A UK-based nuclear fusion collaboration just produced a record amount of energy, a refreshing dose of good news in humankind’s quest for cleaner energy sources. The Joint European Torus facility, or JET, produced just over 69 megajoules of heat.
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A brief distillation of nuclear fusion: It is a reaction by which atomic nuclei fuse, turning into a new element while at the same time producing a huge amount of energy. It is a cleaner process than nuclear fission, its evil twin, which generates energy (and a sizable amount of waste) by splitting atoms. Nuclear fusion is the same reaction that powers stars like our Sun, and for decades scientists have tried to make the reaction energy efficient on Earth.
If such a goal were realized, the fusion reactions would generate more energy than they take to catalyze, thereby producing—at least in theory—unlimited clean energy. This does not take into account the commercial viability of fusion, and to-date most of the progress towards fusion energy as a power source has been done at great expense by places like the DOE and, in JET’s case, the UK Atomic Energy Authority (UKAEA).
Commercially viable nuclear fusion is always 20 years, or 30 years, or half a century away, or so aspirational minds tell us. It sometimes seems like a fata morgana, hovering on the horizon, just out of reach. But hopefully that’s where the mirage analogy ends; after all, accomplishments like that recently made by JET are small-but-significant steps towards the hope of a clean energy future.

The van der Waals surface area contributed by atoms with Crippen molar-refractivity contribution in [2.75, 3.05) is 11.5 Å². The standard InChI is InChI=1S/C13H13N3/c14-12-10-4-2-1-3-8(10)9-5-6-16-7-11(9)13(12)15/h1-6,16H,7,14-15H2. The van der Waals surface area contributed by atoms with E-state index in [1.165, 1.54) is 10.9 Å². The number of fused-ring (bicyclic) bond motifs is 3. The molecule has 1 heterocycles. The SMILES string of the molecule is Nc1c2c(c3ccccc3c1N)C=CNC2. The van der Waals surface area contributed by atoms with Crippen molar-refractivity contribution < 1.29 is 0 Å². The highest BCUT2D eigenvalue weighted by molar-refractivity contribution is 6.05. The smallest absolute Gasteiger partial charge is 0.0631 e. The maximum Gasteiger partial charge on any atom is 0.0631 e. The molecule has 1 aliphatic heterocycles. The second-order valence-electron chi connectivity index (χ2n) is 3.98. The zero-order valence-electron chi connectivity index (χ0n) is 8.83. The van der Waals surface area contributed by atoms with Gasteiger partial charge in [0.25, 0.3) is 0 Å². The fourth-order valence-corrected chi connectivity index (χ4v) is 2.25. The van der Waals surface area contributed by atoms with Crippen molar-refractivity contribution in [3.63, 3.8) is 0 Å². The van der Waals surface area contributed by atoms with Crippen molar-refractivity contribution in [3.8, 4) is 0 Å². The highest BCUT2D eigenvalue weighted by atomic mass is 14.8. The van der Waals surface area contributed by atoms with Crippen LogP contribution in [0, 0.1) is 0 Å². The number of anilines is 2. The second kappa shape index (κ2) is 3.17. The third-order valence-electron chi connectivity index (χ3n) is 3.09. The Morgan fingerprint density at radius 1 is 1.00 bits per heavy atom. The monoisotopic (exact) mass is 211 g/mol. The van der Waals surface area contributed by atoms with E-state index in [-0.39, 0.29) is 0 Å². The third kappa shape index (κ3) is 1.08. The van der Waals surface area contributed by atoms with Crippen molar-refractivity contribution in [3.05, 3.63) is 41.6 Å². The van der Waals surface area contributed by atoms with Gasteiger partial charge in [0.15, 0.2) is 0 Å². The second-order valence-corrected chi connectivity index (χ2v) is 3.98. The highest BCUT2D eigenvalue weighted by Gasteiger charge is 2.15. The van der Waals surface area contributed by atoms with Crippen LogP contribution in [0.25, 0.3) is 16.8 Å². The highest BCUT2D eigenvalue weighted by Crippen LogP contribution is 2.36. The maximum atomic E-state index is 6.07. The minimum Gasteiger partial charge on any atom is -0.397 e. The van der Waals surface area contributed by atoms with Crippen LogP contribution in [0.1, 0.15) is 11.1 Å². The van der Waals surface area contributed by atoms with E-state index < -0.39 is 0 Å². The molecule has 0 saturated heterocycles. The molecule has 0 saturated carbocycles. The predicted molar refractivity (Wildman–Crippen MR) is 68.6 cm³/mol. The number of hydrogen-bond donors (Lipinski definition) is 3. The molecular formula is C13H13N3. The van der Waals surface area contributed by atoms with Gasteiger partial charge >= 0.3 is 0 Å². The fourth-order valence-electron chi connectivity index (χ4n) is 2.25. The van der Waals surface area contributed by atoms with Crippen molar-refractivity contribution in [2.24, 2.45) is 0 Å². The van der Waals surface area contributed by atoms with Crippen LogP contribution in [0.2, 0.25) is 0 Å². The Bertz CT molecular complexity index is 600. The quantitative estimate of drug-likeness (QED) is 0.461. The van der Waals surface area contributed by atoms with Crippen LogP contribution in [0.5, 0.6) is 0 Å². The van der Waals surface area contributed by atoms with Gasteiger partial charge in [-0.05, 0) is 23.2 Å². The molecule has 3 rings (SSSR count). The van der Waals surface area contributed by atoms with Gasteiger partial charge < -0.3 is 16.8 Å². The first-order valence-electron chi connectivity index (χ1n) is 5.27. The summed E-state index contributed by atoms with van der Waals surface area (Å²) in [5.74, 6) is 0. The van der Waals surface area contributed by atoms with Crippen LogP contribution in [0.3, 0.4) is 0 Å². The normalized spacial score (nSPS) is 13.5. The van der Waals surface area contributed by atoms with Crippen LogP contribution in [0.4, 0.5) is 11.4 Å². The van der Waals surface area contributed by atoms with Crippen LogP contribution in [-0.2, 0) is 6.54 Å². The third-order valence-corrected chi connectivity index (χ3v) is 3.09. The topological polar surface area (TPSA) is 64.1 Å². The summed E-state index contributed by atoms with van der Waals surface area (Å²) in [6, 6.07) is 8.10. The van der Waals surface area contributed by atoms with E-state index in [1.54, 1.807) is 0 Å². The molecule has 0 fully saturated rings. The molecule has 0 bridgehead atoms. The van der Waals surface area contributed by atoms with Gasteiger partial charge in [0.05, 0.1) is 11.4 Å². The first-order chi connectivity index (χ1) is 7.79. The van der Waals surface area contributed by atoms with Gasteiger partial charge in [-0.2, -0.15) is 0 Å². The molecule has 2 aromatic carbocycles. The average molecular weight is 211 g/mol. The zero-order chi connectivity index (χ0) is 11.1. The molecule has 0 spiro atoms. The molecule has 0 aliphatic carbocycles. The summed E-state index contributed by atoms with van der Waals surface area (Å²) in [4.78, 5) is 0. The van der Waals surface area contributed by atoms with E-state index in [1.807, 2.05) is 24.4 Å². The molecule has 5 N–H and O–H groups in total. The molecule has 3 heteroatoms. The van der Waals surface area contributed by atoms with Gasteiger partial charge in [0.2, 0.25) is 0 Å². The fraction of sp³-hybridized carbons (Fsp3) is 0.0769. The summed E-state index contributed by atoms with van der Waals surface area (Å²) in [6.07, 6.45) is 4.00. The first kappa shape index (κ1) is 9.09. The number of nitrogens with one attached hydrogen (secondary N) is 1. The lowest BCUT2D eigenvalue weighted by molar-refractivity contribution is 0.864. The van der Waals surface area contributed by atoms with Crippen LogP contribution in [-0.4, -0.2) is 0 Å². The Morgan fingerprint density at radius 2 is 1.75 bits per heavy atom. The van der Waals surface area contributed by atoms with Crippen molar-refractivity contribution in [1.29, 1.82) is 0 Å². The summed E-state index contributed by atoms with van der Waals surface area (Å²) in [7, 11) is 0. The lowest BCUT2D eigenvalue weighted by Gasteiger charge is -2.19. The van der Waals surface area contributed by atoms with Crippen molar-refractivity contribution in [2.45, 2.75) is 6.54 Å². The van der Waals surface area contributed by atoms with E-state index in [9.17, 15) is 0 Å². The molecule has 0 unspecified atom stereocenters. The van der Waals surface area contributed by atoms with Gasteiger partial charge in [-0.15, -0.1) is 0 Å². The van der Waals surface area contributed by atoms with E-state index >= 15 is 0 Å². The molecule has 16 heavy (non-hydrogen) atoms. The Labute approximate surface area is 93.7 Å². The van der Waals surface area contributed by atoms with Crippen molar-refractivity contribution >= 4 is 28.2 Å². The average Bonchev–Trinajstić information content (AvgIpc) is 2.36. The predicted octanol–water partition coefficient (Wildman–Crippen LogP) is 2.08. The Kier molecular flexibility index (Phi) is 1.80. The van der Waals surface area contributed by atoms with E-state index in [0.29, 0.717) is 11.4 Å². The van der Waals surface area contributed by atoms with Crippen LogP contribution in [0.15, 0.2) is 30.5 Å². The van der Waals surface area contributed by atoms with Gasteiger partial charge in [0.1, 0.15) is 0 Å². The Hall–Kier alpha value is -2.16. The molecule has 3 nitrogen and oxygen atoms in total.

The 69.26 megajoules recently released at JET exceeds the facility’s previous record of 59 megajoules, as noted by the DOE, and more than triples the facility’s initial peak fusion power record of 22 megajoules, set in 1997. Looks like the DOE will need to update its website.
The recent pulse at JET also generated 20 times the record energy produced by the United States Department of Energy’s National Ignition Facility last year, albeit through a different process. Tokamaks and stellarators generate magnetic fields to confine a plasma to catalyze fusion. The NIF blasted high-powered lasers at a peppercorn-sized pellet, inducing fusion in the target. Laser-powered fusion happens quickly, and at high pressures and densities, while magnetic fusion occurs at low pressures and densities over an extended period of time.
JET began operations in 1983 and stopped its experimental operations in December 2023, so the recent result is a triumphant final act for the veteran tokamak. Over its 40 years of operations, the facility set multiple records, clearly saving the best for last.
“JET’s final fusion experiment is a fitting swansong after all the ground-breaking work that has gone into the project,” Andrew Bowie, the UK Minister for Nuclear and Networks, told the BBC. “We are closer to fusion energy than ever before thanks to the international team of scientists and engineers in Oxfordshire.”
It’s a beautiful thing to imagine a world where we don’t need to fume over Taylor Swift’s frequent flights, or those of any other billionaire. And it would be a particularly beautiful irony if the spunky project named JET helped get us there.
More: Will Nuclear Fusion Ever Power the World?